To build a KMT, you provide primitive tests and actions, along with weakest preconditions relating each pair of test and action. There’s an ordering requirement: a test must be no smaller than its preconditions. With these in hand, we’re able to automatically derive a KAT with good properties in a pay-as-you-go fashion:

  • If your theory is sound, the KAT is sound.
  • If your theory is complete, the KAT is complete.
  • If your theory’s satisfiability checking is decidable, we can derive a decision procedure for equivalence.

I’m particularly excited that our framework is prototype-ready: our code is implemented as an OCaml library, where you define theories as functors. Please try it out—mess around and write your own theories, following our examples. We hope that KMT will significantly lower the bar for entry, making it easier for more people to play around with KAT’s powerful equivalence checking.

What’s the catch?

There’s more than one way to cook a KAT. KMT generates KATs with tracing semantics, i.e., the exact trace of actions matters. In KAT+B! or NetKAT, later updates override earlier ones, e.g., x:=false; x:=true ? x:=true… but KMT will treat these terms differently, because they have different traces. KAT+B! deliberately avoids tracing; NetKAT only traces at predefined points, by means of their dup primitive, which marks the current state as historically salient. There’s no deep reason for KMT to use tracing, and we believe KMT can be generalized to support dup-like controls for tracing.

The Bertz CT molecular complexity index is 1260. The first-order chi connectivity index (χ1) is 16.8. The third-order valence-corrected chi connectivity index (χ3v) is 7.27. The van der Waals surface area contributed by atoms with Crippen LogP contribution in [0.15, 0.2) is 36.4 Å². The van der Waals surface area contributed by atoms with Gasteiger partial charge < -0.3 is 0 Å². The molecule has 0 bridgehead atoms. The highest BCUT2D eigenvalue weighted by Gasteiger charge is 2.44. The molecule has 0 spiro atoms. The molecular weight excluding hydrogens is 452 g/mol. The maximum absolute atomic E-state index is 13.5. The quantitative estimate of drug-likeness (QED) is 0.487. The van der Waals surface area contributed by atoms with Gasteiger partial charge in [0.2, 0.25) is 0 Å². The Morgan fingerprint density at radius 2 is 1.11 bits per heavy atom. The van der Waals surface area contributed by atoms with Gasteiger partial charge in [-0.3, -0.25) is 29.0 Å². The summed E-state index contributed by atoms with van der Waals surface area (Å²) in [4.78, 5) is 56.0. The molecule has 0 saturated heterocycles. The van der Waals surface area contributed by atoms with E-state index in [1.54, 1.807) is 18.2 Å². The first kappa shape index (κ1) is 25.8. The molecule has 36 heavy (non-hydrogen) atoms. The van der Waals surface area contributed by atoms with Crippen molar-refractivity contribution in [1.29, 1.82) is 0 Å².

The ordering constraint on weakest preconditions is a strong one. Our natural numbers, sets, and maps must be monotonic: they may grow or shrink, but not both. They cannot be compared, e.g., two natural-valued variables x and y can be compared to constants but not each other.

KMT is also just a prototype. It’s fast for small programs, but it takes dedicated work to make a KAT’s decision procedure efficient enough on more serious examples.

Why are you talking about cooking KATs?

The greatest POPL paper of all time is Manna and Pnueli 1983, “How to cook a temporal proof system for your pet language”. Why? Just take a look a the first page:

The header of the paper offsets the author names to the right. A line drawing dominates the top: a dog wags its tail, tongue dripping eagerly in front of a kabob marked with "ADA" and "shared variable" and "CSP".
I rest my case.


I’m really happy to be part of the first PLVNET, a workshop on the intersection of PL, verification, and networking. I have two abstracts up for discussion.

The first abstract, Temporal NetKAT, is about adding reasoning about packet histories to a network policy language like NetKAT. The work on this is moving along quite nicely (thanks in large part to Ryan Beckett!), and I’m looking forward to the conversations it will spark.